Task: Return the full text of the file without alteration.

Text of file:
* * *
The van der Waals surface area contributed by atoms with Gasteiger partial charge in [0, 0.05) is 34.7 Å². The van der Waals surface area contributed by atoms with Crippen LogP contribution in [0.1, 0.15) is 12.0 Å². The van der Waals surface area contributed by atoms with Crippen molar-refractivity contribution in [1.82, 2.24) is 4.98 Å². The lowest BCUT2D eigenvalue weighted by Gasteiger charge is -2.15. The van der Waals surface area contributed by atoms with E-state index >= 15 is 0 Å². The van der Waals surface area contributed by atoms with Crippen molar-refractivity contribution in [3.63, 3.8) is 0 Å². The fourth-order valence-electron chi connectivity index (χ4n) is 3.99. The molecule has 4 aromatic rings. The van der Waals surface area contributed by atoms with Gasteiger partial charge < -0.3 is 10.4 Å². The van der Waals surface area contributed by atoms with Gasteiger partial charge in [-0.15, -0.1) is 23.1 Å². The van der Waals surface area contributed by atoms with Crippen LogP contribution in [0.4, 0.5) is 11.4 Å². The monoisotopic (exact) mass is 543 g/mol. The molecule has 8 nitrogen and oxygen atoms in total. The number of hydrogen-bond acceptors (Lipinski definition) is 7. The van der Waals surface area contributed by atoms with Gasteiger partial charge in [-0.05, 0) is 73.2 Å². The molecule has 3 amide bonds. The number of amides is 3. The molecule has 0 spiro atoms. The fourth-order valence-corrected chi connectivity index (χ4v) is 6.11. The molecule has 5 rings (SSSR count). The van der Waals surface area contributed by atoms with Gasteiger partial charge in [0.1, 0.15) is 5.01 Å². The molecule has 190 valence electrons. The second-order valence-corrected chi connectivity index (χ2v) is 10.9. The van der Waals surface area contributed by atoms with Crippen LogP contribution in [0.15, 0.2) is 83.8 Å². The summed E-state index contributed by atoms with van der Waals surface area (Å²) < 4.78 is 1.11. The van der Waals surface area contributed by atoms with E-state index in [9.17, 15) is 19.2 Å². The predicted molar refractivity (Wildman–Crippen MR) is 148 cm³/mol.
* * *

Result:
The van der Waals surface area contributed by atoms with Gasteiger partial charge in [0, 0.05) is 34.7 Å². The van der Waals surface area contributed by atoms with Crippen LogP contribution in [0.1, 0.15) is 12.0 Å². The van der Waals surface area contributed by atoms with Crippen molar-refractivity contribution in [1.82, 2.24) is 4.98 Å². The lowest BCUT2D eigenvalue weighted by Gasteiger charge is -2.15. The van der Waals surface area contributed by atoms with E-state index >= 15 is 0 Å². The van der Waals surface area contributed by atoms with Crippen molar-refractivity contribution in [3.63, 3.8) is 0 Å². The fourth-order valence-electron chi connectivity index (χ4n) is 3.99. The molecule has 4 aromatic rings. The van der Waals surface area contributed by atoms with Gasteiger partial charge < -0.3 is 10.4 Å². The van der Waals surface area contributed by atoms with Gasteiger partial charge in [-0.15, -0.1) is 23.1 Å². The van der Waals surface area contributed by atoms with Crippen LogP contribution in [0.4, 0.5) is 11.4 Å². The monoisotopic (exact) mass is 543 g/mol. The molecule has 8 nitrogen and oxygen atoms in total. The number of hydrogen-bond acceptors (Lipinski definition) is 7. The van der Waals surface area contributed by atoms with Gasteiger partial charge in [-0.05, 0) is 73.2 Å². The molecule has 3 amide bonds. The number of amides is 3. The molecule has 0 spiro atoms. The fourth-order valence-corrected chi connectivity index (χ4v) is 6.11. The molecule has 5 rings (SSSR count). The van der Waals surface area contributed by atoms with Gasteiger partial charge in [0.1, 0.15) is 5.01 Å². The molecule has 190 valence electrons. The second-order valence-corrected chi connectivity index (χ2v) is 10.9. The van der Waals surface area contributed by atoms with Crippen LogP contribution in [0.15, 0.2) is 83.8 Å². The summed E-state index contributed by atoms with van der Waals surface area (Å²) < 4.78 is 1.11. The van der Waals surface area contributed by atoms with E-state index in [9.17, 15) is 19.2 Å². The predicted molar refractivity (Wildman–Crippen MR) is 148 cm³/mol.